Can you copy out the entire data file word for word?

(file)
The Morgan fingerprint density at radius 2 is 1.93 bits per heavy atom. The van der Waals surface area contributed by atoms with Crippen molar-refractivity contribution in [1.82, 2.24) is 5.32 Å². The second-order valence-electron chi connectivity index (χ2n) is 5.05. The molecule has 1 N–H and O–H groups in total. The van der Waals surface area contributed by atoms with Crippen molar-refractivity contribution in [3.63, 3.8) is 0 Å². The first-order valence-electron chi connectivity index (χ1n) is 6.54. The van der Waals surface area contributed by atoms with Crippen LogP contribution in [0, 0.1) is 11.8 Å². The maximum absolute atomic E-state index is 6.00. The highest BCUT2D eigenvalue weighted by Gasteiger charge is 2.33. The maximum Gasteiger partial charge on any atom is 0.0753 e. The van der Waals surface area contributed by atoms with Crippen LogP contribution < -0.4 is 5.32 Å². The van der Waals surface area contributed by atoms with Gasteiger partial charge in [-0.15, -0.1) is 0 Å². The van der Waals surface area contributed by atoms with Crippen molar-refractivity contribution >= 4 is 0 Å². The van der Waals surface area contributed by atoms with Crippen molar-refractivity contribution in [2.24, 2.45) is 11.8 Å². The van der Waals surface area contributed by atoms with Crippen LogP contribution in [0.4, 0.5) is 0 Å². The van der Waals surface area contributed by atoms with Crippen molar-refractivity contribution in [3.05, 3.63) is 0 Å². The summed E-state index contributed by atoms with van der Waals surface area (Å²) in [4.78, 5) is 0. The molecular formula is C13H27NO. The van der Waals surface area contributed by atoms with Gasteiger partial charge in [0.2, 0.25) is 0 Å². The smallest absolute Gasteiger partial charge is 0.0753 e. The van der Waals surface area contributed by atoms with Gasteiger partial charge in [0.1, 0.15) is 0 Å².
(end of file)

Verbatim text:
The Morgan fingerprint density at radius 2 is 1.93 bits per heavy atom. The van der Waals surface area contributed by atoms with Crippen molar-refractivity contribution in [1.82, 2.24) is 5.32 Å². The second-order valence-electron chi connectivity index (χ2n) is 5.05. The molecule has 1 N–H and O–H groups in total. The van der Waals surface area contributed by atoms with Crippen molar-refractivity contribution in [3.63, 3.8) is 0 Å². The first-order valence-electron chi connectivity index (χ1n) is 6.54. The van der Waals surface area contributed by atoms with Crippen LogP contribution in [0, 0.1) is 11.8 Å². The maximum absolute atomic E-state index is 6.00. The highest BCUT2D eigenvalue weighted by Gasteiger charge is 2.33. The maximum Gasteiger partial charge on any atom is 0.0753 e. The van der Waals surface area contributed by atoms with Crippen LogP contribution < -0.4 is 5.32 Å². The van der Waals surface area contributed by atoms with Gasteiger partial charge in [-0.15, -0.1) is 0 Å². The van der Waals surface area contributed by atoms with Crippen molar-refractivity contribution >= 4 is 0 Å². The van der Waals surface area contributed by atoms with Crippen molar-refractivity contribution in [2.24, 2.45) is 11.8 Å². The van der Waals surface area contributed by atoms with Crippen LogP contribution in [0.4, 0.5) is 0 Å². The van der Waals surface area contributed by atoms with Crippen molar-refractivity contribution in [3.05, 3.63) is 0 Å². The summed E-state index contributed by atoms with van der Waals surface area (Å²) in [4.78, 5) is 0. The molecular formula is C13H27NO. The van der Waals surface area contributed by atoms with Gasteiger partial charge in [0.2, 0.25) is 0 Å². The smallest absolute Gasteiger partial charge is 0.0753 e. The van der Waals surface area contributed by atoms with Gasteiger partial charge in [0.1, 0.15) is 0 Å².